Seminar Details

Seminar Details


Monday

Nov 1

3:30 pm

Statistical Governance in Financial Services: What It Is, Why We Have It, and How We are Improving It

William Kahn

Seminar

Travelers Insurance - Vice President of Analytic Strategy

From 2003 to 2008, Fannie Mae and Freddie Mac wrongly estimated the default risk on $5 trillion of residential mortgages. This error is now acknowledged as being instrumental in creating the current recession.

We will begin with a brief introduction to the size and importance of financial services and then mention some well know commercial failures, failures that have a common cause. Behind each of the disasters is the failure of the underlying statistical models to properly estimate the risk.

The Financial services industry is in an exciting transition as it learns how not just to do numerology, but to effectively and efficiently build and use statistical models. An essential element of this transition is the increasing sophistication, and increasing adoption, of formal statistical corporate governance. Corporate governance is the set of rules, enforced on management by the board, that directly addresses topics for which management is not economically incented. Typical corporate governance examples include finance, HR, and audit. When statistical governance is done well, it enables diverse analytic professionals to rapidly build high performing, trustworthy models. If Fannie and Freddie had had a mature statistical governance process, there would have been enough pressure on the irrational exuberance in housing prices to have induced appropriate modulation.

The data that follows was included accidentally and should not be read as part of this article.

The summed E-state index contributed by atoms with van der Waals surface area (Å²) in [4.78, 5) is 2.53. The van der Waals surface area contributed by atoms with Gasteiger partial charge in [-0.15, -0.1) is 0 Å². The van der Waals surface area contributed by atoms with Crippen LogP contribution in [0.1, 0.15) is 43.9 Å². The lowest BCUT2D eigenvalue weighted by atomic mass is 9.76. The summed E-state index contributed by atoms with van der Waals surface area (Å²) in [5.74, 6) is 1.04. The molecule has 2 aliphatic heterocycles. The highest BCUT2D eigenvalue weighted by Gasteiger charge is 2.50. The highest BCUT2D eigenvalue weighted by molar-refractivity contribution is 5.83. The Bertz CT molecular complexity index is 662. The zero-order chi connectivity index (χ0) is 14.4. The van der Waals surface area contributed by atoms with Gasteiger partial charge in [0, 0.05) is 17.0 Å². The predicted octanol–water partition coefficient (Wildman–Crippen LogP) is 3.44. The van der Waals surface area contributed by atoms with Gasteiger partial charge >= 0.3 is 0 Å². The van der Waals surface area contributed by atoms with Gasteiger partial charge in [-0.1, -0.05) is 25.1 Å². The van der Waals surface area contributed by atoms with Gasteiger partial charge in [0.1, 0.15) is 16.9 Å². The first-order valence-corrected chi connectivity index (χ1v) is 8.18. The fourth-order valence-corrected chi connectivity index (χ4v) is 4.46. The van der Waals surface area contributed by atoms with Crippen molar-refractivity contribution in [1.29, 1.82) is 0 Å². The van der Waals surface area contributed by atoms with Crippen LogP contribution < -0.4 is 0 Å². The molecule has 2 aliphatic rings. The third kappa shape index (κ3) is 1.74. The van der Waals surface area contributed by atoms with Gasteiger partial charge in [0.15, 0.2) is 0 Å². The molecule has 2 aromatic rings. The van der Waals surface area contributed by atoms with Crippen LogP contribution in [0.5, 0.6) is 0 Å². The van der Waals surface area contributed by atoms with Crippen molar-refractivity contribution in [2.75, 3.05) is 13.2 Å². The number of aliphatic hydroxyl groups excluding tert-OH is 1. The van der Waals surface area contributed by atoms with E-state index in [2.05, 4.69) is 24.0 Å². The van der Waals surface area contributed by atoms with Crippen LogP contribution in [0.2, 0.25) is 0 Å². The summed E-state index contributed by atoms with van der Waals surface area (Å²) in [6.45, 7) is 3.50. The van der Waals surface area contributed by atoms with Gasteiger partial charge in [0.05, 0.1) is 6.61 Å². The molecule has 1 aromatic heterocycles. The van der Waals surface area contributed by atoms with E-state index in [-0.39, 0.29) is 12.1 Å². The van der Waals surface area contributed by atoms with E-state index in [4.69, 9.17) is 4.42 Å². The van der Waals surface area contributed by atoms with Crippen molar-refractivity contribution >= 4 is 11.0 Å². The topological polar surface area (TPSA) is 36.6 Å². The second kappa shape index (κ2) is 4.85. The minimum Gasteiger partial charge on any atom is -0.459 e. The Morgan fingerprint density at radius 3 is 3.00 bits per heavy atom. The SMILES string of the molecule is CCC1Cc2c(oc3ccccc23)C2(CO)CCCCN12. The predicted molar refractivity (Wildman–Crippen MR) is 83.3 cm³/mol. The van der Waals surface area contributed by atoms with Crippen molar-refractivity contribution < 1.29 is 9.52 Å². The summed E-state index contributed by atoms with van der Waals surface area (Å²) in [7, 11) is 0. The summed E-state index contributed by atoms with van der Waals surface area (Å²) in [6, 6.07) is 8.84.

The core of the presentation will be a brief introduction to best practices in statistical model governance: ownership, review, documentation, and process. The reason for each component will be highlighted with examples of failures. The value of the statistical governance process will be highlighted with examples of somewhat unsung, but transformationally important, successes. For example, the broad availability of unsecured credit and the ensuing increase in street safety resulting from people no longer carrying material amounts of cash is a consequence of statistical governance enabling safe and effective models.

Through the last century, the profession of statistics has been instrumental in the development of many revolutionarily important industries including agronomy, pharmaceuticals, semiconductors, and genomics. In this long tradition, the profession is now becoming instrumental in the creation of a reliable and effective financial services industry.